The National Communications Network (NCN) is once again facing a call for a review of its operations after purportedly asking anchor Natasha Smith to retract her claim that she was yanked off air because of her pregnancy.
The pregnant Smith, who was reportedly called out from a doctor-ordered bed rest to attend a meeting, is now hospitalised and hinted early yesterday morning that she might have gone into labour prematurely four weeks before the baby was due. However, late last evening sources close to the woman said that she is being monitored by doctors since her pressure is high.
The Guyana Press Association (GPA) yesterday roasted NCN over its handling of the cases of Smith and another employee, Jocelle Archibald-Hawke, while maintaining that the network’s management is instituting willy-nilly sanctions that “are not grounded in any stated management directive or policy.”
“We urge that this practice be discontinued forthwith,” the GPA said in a statement, where it once again called for the intervention of the Chairman and Board of Directors of NCN and the Office of the Prime Minister to look into the operations of NCN.
Following public outcry, Smith eventually resumed anchoring duties but maintained that she was removed due to her pregnancy.
NCN on Wednesday issued a statement saying that its board had hired the services of communications practitioner Abraham B Poole, who found that actions taken by the network in relation to two female employees did not amount to gender bias nor were those actions discriminatory.
Poole is said to have found that there was no gender bias and that Smith was not targeted because of her pregnancy. As it relates to Archibald-Hawke, he found that notwithstanding serious disturbing infractions, NCN opted for discipline to effect change and that it was compassionate in later deciding that she would be paid during her month-long suspension. A negative comment that Archibald-Hawke made about a colleague on Facebook was the catalyst for her suspension.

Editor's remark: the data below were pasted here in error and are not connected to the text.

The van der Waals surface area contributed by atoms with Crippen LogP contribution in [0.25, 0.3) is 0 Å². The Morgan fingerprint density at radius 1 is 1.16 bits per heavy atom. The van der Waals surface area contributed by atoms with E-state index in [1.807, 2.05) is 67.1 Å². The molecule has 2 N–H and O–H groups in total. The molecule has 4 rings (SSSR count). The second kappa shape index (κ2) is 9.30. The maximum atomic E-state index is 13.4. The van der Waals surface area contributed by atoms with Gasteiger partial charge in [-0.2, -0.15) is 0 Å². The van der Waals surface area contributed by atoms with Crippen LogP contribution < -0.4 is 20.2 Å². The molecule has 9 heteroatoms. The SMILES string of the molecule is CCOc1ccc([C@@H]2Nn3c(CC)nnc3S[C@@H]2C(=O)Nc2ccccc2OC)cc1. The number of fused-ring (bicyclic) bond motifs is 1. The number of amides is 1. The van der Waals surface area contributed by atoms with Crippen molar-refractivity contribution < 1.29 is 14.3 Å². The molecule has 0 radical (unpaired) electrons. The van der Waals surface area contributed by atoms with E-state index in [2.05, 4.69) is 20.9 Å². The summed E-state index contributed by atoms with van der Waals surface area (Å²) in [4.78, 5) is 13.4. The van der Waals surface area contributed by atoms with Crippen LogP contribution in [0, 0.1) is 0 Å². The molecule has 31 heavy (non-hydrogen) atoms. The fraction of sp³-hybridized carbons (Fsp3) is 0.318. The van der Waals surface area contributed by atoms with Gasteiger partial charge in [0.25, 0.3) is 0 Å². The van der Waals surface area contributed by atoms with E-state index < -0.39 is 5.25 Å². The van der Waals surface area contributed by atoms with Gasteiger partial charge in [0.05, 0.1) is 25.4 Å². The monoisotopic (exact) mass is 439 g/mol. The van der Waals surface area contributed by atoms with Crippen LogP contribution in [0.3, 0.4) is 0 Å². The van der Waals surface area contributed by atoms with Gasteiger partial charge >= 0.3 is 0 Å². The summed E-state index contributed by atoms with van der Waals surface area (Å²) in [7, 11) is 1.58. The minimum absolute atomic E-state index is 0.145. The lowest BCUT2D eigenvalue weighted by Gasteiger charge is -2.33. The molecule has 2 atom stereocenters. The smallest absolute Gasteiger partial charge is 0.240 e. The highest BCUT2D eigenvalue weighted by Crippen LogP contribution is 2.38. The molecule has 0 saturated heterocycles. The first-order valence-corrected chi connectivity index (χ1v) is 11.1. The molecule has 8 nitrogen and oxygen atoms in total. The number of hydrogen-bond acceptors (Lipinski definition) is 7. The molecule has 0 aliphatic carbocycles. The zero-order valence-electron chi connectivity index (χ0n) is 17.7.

The GPA yesterday said it was appalled to learn that the management of NCN summoned Smith to a meeting, in the presence of Poole, on Monday and maintained that she was not removed from anchoring the news because of her pregnancy, while the suggesting that her clothing was too tight. It said it also sought to have her retract her statement in light of the “explanation” she was given. It said too that Smith was being asked to disclose the names of the managers who informed her of the decision of Chief Executive Officer (CEO) Lennox Cornette at a management meeting where the decision to remove her was made.
The GPA said it was “disturbed by the continuing ludicrous, inhumane and degrading positions and actions” of NCN, while it saluted Smith for refusing to withdraw her statement.
It was also pointed out that the minutes of the August 8, 2016 management meeting showed that Smith was indeed removed by the CEO because of her “present condition” and that he had instructed a “tight shot” of her during broadcasts to “remedy the view.” “That decision was communicated to Ms Smith by other managers, who all understood the CEO’s direction to be that a pregnant Natasha Smith could not continue as news anchor,” it added.
The GPA said it also supported Archibald-Hawke’s decision not to attend NCN’s management meeting without a representative of the union.
“NCN can go to the moon and back about why Mrs Archibald-Hawke was suspended but the fact remains that Mrs Archibald-Hawke was suspended SOLELY on the grounds of a post she made on social media against another colleague; NCN should therefore drop the hogwash about her past record,” the association said.
Rather, according to the GPA, NCN’s records prove that she received an excellent performance rating just before she was suspended and received her gratuity in full. As a result, it said “it was clear that whatever may have been management’s grouse with her in the past were never considerations for disciplinary action and by suggesting that her suspension had anything to do with her past infractions is disingenuous and an attempt to discredit her character and work, and to drag her through the mud.”
President David Granger and Prime Minister Moses Nagamootoo have criticized NCN’s treatment of both women, with the Head of State describing the removal of Smith as “out of order” and the depriving of Archibald-Hawke of one month’s salary as a form of punishment as “inhumane.”